The General Data Protection Regulation (GDPR) will become reality on May 25, 2018, and organisations across the globe are preparing to meet the extensive requirements of the new regime.
As an evolution of the 1995 Data Protection Directive, GDPR introduces a new concept of accountability, which requires businesses that deal with EU data to "demonstrate compliance" with the core principles of data protection.
While the change stems from Europe, organisations around the world must comply if they offer goods and services to the EU.
This includes implementing a more prescriptive data processing arrangement. However, it doesn’t stop at how the data is processed within your practice. It also includes how data moves to and between the companies you work with, right from payroll bureaus, cloud providers, to outsourcing companies.
The roles of ‘data processors’ and ‘data controllers'
If you are an accountancy practice you are the data controller. That is because as a data controller you determine the purposes and means of processing personal data. In plain English, you decide what the data is for and what's going to happen to it. But a data processor has a distinct meaning under GDPR. It refers to the person or body who is separate from you (i.e. not an employee) and who processes personal data on your behalf. In plain English, the controller gives the processer a specific job to to and the processor does it. This in our case would be an outsourcing company like QXAS.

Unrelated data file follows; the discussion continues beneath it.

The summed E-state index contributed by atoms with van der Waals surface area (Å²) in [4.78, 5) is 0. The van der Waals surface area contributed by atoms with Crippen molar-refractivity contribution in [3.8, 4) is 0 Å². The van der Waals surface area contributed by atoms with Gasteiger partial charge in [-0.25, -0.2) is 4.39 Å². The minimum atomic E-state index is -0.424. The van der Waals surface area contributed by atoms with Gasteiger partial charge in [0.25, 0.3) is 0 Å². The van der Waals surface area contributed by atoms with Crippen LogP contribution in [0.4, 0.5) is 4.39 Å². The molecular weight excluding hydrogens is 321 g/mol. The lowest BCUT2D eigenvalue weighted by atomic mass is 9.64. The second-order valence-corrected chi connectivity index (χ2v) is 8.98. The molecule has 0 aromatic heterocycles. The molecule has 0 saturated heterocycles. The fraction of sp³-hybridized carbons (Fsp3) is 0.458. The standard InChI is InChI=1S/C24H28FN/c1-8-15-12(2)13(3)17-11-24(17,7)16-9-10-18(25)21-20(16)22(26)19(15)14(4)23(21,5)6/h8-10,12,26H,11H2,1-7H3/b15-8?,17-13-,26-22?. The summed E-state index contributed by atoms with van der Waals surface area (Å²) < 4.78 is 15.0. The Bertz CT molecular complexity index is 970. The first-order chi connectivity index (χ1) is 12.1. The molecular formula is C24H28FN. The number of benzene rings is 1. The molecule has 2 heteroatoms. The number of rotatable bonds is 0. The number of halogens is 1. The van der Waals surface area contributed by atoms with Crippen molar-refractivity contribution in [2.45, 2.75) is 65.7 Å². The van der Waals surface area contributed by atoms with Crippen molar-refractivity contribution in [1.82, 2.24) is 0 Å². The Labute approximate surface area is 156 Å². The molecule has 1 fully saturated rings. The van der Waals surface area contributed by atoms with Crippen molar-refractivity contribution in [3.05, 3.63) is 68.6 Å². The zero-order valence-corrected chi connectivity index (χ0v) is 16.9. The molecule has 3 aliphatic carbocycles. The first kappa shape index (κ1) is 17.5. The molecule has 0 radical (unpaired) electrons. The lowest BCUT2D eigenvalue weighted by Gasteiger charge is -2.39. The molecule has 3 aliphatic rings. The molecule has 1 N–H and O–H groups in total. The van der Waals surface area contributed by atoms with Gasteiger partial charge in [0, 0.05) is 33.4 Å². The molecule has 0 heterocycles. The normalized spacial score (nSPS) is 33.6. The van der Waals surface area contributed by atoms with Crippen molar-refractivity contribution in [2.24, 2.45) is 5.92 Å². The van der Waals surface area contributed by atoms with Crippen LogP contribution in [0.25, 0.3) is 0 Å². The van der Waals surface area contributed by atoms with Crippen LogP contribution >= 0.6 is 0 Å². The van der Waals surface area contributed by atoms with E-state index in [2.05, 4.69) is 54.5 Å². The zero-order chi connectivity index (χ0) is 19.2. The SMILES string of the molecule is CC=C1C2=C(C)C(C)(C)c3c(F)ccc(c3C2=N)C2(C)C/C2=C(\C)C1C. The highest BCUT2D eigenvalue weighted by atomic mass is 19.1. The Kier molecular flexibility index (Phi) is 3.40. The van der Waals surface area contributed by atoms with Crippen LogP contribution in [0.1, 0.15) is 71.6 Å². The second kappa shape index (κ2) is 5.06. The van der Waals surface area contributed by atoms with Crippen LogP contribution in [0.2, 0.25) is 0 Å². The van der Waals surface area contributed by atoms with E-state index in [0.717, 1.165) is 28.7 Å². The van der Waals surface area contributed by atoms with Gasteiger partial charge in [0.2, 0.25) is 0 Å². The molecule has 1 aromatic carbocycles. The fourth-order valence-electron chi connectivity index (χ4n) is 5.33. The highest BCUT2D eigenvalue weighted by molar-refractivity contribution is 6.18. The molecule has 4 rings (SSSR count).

Choosing an outsourcing provider (GDPR Supplier checklist)
GDPR marks a huge change in the balance of responsibility between data controller and data processor. Under the new regulations, outsourcing companies will have more responsibility to protect their clients' data. Which means as data controllers accountancy firms will have to start questioning their current or potential outsourcing partners if they meet GDPR requirements and how they can demonstrate it.
To help you ensure your outsourcing provider is complying with GDPR, use our three-pronged supplier checklist, which takes into account the legal, operational and technological perspective:
- GDPR compliant: Understand if the outsourcer is GDPR compliant? Or if they plan to be compliant before May 25, 2018. You should be confident that the outsourcing company has conducted internal data protection impact assessments (Article 35), signed a written data processing agreement with you (Article 28), implemented appropriate security standards (Article 32), and are compliant with the provisions on international data transfers (Chapter V).
- Business Contracts: Article 28 of the GDPR provides a long list of obligations that controllers will need to impose on the processors. With the risk of non-compliance far greater than ever before, such clauses will need to be covered off in your business contracts with the outsourcer. Find out if your suppliers have renewed contracts/written agreements with their current clients so both meet the requirements of GDPR.
- Focus on security: There are questions about the storage of data, but the crucial point is whether your suppliers have appropriate safeguards and security procedures that meet the GDPR standards. For example, if outsourcers are storing data outside the EU, your client's personal data attributes would need to be anonymised, encrypted, archived and deleted (data life cycle management).